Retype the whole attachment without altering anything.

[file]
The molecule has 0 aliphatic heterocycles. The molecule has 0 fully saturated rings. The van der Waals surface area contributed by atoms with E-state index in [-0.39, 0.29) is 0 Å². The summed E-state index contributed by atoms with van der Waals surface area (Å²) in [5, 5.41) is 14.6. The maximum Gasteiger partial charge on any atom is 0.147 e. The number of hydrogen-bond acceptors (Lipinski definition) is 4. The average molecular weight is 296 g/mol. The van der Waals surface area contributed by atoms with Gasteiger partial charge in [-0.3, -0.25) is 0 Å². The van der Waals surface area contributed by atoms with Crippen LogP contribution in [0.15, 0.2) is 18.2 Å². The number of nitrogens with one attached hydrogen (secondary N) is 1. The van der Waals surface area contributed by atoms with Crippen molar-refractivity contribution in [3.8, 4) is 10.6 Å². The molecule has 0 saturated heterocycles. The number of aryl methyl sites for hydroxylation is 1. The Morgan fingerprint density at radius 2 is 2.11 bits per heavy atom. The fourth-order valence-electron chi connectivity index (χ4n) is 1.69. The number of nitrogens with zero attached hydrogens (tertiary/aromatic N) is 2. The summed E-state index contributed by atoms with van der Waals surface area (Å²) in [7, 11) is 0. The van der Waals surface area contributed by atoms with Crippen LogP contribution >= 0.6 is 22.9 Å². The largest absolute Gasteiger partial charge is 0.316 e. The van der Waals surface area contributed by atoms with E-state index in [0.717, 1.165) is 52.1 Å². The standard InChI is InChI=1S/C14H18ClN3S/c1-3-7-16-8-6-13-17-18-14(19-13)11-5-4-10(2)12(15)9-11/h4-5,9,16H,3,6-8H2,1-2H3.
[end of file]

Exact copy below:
The molecule has 0 aliphatic heterocycles. The molecule has 0 fully saturated rings. The van der Waals surface area contributed by atoms with E-state index in [-0.39, 0.29) is 0 Å². The summed E-state index contributed by atoms with van der Waals surface area (Å²) in [5, 5.41) is 14.6. The maximum Gasteiger partial charge on any atom is 0.147 e. The number of hydrogen-bond acceptors (Lipinski definition) is 4. The average molecular weight is 296 g/mol. The van der Waals surface area contributed by atoms with Gasteiger partial charge in [-0.3, -0.25) is 0 Å². The van der Waals surface area contributed by atoms with Crippen LogP contribution in [0.15, 0.2) is 18.2 Å². The number of nitrogens with one attached hydrogen (secondary N) is 1. The van der Waals surface area contributed by atoms with Crippen molar-refractivity contribution in [3.8, 4) is 10.6 Å². The molecule has 0 saturated heterocycles. The number of aryl methyl sites for hydroxylation is 1. The Morgan fingerprint density at radius 2 is 2.11 bits per heavy atom. The fourth-order valence-electron chi connectivity index (χ4n) is 1.69. The number of nitrogens with zero attached hydrogens (tertiary/aromatic N) is 2. The summed E-state index contributed by atoms with van der Waals surface area (Å²) in [7, 11) is 0. The van der Waals surface area contributed by atoms with Crippen LogP contribution >= 0.6 is 22.9 Å². The largest absolute Gasteiger partial charge is 0.316 e. The van der Waals surface area contributed by atoms with E-state index in [0.717, 1.165) is 52.1 Å². The standard InChI is InChI=1S/C14H18ClN3S/c1-3-7-16-8-6-13-17-18-14(19-13)11-5-4-10(2)12(15)9-11/h4-5,9,16H,3,6-8H2,1-2H3.